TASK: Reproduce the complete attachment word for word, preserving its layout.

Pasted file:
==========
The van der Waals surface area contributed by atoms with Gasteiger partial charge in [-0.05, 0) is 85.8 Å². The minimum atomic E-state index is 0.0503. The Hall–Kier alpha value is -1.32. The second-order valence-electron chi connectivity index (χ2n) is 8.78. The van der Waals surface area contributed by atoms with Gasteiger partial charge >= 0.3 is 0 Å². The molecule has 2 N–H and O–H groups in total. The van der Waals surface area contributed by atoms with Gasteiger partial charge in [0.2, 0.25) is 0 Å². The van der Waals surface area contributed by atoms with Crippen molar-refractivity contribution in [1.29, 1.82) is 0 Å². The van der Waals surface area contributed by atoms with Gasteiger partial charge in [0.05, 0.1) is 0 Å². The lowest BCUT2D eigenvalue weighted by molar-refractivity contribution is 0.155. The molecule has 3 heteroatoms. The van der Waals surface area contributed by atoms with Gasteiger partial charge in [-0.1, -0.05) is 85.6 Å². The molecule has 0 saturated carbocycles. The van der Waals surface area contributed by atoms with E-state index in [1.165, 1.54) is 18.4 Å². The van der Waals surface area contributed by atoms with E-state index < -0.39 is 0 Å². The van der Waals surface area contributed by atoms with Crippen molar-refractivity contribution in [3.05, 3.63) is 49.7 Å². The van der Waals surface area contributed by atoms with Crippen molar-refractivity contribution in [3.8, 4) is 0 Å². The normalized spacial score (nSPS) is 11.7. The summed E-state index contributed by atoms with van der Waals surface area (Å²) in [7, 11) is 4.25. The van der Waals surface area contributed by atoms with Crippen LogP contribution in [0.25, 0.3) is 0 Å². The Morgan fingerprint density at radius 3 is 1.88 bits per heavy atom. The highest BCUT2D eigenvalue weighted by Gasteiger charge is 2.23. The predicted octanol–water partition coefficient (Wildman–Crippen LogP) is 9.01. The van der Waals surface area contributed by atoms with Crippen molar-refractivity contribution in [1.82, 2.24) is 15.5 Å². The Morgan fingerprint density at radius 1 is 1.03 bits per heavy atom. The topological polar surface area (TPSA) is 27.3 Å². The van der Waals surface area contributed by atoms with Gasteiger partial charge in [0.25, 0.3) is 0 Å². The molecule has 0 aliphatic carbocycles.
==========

The van der Waals surface area contributed by atoms with Gasteiger partial charge in [-0.05, 0) is 85.8 Å². The minimum atomic E-state index is 0.0503. The Hall–Kier alpha value is -1.32. The second-order valence-electron chi connectivity index (χ2n) is 8.78. The van der Waals surface area contributed by atoms with Gasteiger partial charge >= 0.3 is 0 Å². The molecule has 2 N–H and O–H groups in total. The van der Waals surface area contributed by atoms with Gasteiger partial charge in [0.2, 0.25) is 0 Å². The van der Waals surface area contributed by atoms with Crippen molar-refractivity contribution in [1.29, 1.82) is 0 Å². The van der Waals surface area contributed by atoms with Gasteiger partial charge in [0.05, 0.1) is 0 Å². The lowest BCUT2D eigenvalue weighted by molar-refractivity contribution is 0.155. The molecule has 3 heteroatoms. The van der Waals surface area contributed by atoms with Gasteiger partial charge in [-0.1, -0.05) is 85.6 Å². The molecule has 0 saturated carbocycles. The van der Waals surface area contributed by atoms with E-state index in [1.165, 1.54) is 18.4 Å². The van der Waals surface area contributed by atoms with E-state index < -0.39 is 0 Å². The van der Waals surface area contributed by atoms with Crippen molar-refractivity contribution in [3.05, 3.63) is 49.7 Å². The van der Waals surface area contributed by atoms with Crippen molar-refractivity contribution in [3.8, 4) is 0 Å². The normalized spacial score (nSPS) is 11.7. The summed E-state index contributed by atoms with van der Waals surface area (Å²) in [7, 11) is 4.25. The van der Waals surface area contributed by atoms with Crippen LogP contribution in [0.25, 0.3) is 0 Å². The Morgan fingerprint density at radius 3 is 1.88 bits per heavy atom. The highest BCUT2D eigenvalue weighted by Gasteiger charge is 2.23. The predicted octanol–water partition coefficient (Wildman–Crippen LogP) is 9.01. The van der Waals surface area contributed by atoms with Crippen molar-refractivity contribution in [1.82, 2.24) is 15.5 Å². The Morgan fingerprint density at radius 1 is 1.03 bits per heavy atom. The topological polar surface area (TPSA) is 27.3 Å². The van der Waals surface area contributed by atoms with Gasteiger partial charge in [0.25, 0.3) is 0 Å². The molecule has 0 aliphatic carbocycles.